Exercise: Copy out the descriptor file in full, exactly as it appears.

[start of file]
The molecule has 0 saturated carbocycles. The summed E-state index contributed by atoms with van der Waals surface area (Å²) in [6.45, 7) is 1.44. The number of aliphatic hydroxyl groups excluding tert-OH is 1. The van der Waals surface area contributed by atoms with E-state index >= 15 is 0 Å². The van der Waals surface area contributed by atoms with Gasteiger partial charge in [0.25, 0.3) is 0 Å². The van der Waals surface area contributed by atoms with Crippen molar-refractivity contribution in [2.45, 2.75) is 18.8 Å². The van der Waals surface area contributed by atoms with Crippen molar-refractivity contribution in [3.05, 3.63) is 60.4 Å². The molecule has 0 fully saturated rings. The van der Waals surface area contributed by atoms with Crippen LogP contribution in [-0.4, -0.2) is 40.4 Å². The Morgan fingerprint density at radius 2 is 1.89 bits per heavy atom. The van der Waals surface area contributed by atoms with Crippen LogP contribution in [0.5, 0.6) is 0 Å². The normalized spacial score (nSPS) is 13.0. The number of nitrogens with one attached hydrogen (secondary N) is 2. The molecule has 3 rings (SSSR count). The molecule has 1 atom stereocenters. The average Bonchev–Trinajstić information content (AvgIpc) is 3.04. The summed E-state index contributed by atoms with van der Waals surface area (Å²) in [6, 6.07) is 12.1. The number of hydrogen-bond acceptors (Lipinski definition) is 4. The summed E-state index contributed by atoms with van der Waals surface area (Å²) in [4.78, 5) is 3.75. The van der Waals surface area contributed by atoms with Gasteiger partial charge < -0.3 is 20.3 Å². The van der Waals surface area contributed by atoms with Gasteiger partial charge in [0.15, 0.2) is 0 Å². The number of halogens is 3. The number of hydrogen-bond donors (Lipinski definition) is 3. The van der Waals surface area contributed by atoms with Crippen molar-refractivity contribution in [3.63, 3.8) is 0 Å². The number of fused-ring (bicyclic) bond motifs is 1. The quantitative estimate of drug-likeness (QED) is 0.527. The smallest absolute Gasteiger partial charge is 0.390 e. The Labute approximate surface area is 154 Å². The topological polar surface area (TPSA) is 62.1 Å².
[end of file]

The molecule has 0 saturated carbocycles. The summed E-state index contributed by atoms with van der Waals surface area (Å²) in [6.45, 7) is 1.44. The number of aliphatic hydroxyl groups excluding tert-OH is 1. The van der Waals surface area contributed by atoms with E-state index >= 15 is 0 Å². The van der Waals surface area contributed by atoms with Gasteiger partial charge in [0.25, 0.3) is 0 Å². The van der Waals surface area contributed by atoms with Crippen molar-refractivity contribution in [2.45, 2.75) is 18.8 Å². The van der Waals surface area contributed by atoms with Crippen molar-refractivity contribution in [3.05, 3.63) is 60.4 Å². The molecule has 0 fully saturated rings. The van der Waals surface area contributed by atoms with Crippen LogP contribution in [-0.4, -0.2) is 40.4 Å². The Morgan fingerprint density at radius 2 is 1.89 bits per heavy atom. The van der Waals surface area contributed by atoms with Crippen LogP contribution in [0.5, 0.6) is 0 Å². The normalized spacial score (nSPS) is 13.0. The number of nitrogens with one attached hydrogen (secondary N) is 2. The molecule has 3 rings (SSSR count). The molecule has 1 atom stereocenters. The average Bonchev–Trinajstić information content (AvgIpc) is 3.04. The summed E-state index contributed by atoms with van der Waals surface area (Å²) in [6, 6.07) is 12.1. The number of hydrogen-bond acceptors (Lipinski definition) is 4. The summed E-state index contributed by atoms with van der Waals surface area (Å²) in [4.78, 5) is 3.75. The van der Waals surface area contributed by atoms with Gasteiger partial charge < -0.3 is 20.3 Å². The van der Waals surface area contributed by atoms with Gasteiger partial charge in [0.15, 0.2) is 0 Å². The number of halogens is 3. The number of hydrogen-bond donors (Lipinski definition) is 3. The van der Waals surface area contributed by atoms with Crippen molar-refractivity contribution in [3.63, 3.8) is 0 Å². The number of fused-ring (bicyclic) bond motifs is 1. The quantitative estimate of drug-likeness (QED) is 0.527. The smallest absolute Gasteiger partial charge is 0.390 e. The Labute approximate surface area is 154 Å². The topological polar surface area (TPSA) is 62.1 Å².